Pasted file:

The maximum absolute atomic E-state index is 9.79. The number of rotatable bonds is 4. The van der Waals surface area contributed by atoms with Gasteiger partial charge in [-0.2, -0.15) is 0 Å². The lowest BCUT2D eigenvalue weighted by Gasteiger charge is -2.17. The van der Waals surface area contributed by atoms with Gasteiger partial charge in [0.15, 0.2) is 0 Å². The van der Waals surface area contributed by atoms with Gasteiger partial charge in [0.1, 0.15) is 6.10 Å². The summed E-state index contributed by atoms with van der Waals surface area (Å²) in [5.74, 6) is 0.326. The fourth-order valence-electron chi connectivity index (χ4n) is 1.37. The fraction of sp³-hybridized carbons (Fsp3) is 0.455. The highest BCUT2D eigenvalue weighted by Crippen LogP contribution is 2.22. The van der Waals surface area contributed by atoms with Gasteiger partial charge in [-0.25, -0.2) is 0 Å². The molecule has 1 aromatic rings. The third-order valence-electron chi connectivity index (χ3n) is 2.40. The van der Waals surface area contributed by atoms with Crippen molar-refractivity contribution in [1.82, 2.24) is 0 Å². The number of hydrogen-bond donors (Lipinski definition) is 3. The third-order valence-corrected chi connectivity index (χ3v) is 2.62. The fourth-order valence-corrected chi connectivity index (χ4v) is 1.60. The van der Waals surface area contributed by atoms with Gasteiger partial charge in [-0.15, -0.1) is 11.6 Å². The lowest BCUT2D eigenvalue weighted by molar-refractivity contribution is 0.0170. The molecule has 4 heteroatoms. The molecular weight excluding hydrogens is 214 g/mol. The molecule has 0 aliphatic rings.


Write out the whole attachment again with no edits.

The maximum absolute atomic E-state index is 9.79. The number of rotatable bonds is 4. The van der Waals surface area contributed by atoms with Gasteiger partial charge in [-0.2, -0.15) is 0 Å². The lowest BCUT2D eigenvalue weighted by Gasteiger charge is -2.17. The van der Waals surface area contributed by atoms with Gasteiger partial charge in [0.15, 0.2) is 0 Å². The van der Waals surface area contributed by atoms with Gasteiger partial charge in [0.1, 0.15) is 6.10 Å². The summed E-state index contributed by atoms with van der Waals surface area (Å²) in [5.74, 6) is 0.326. The fourth-order valence-electron chi connectivity index (χ4n) is 1.37. The fraction of sp³-hybridized carbons (Fsp3) is 0.455. The highest BCUT2D eigenvalue weighted by Crippen LogP contribution is 2.22. The van der Waals surface area contributed by atoms with Gasteiger partial charge in [-0.25, -0.2) is 0 Å². The molecule has 1 aromatic rings. The third-order valence-electron chi connectivity index (χ3n) is 2.40. The van der Waals surface area contributed by atoms with Crippen molar-refractivity contribution in [1.82, 2.24) is 0 Å². The number of hydrogen-bond donors (Lipinski definition) is 3. The third-order valence-corrected chi connectivity index (χ3v) is 2.62. The fourth-order valence-corrected chi connectivity index (χ4v) is 1.60. The van der Waals surface area contributed by atoms with Gasteiger partial charge in [-0.15, -0.1) is 11.6 Å². The lowest BCUT2D eigenvalue weighted by molar-refractivity contribution is 0.0170. The molecule has 4 heteroatoms. The molecular weight excluding hydrogens is 214 g/mol. The molecule has 0 aliphatic rings.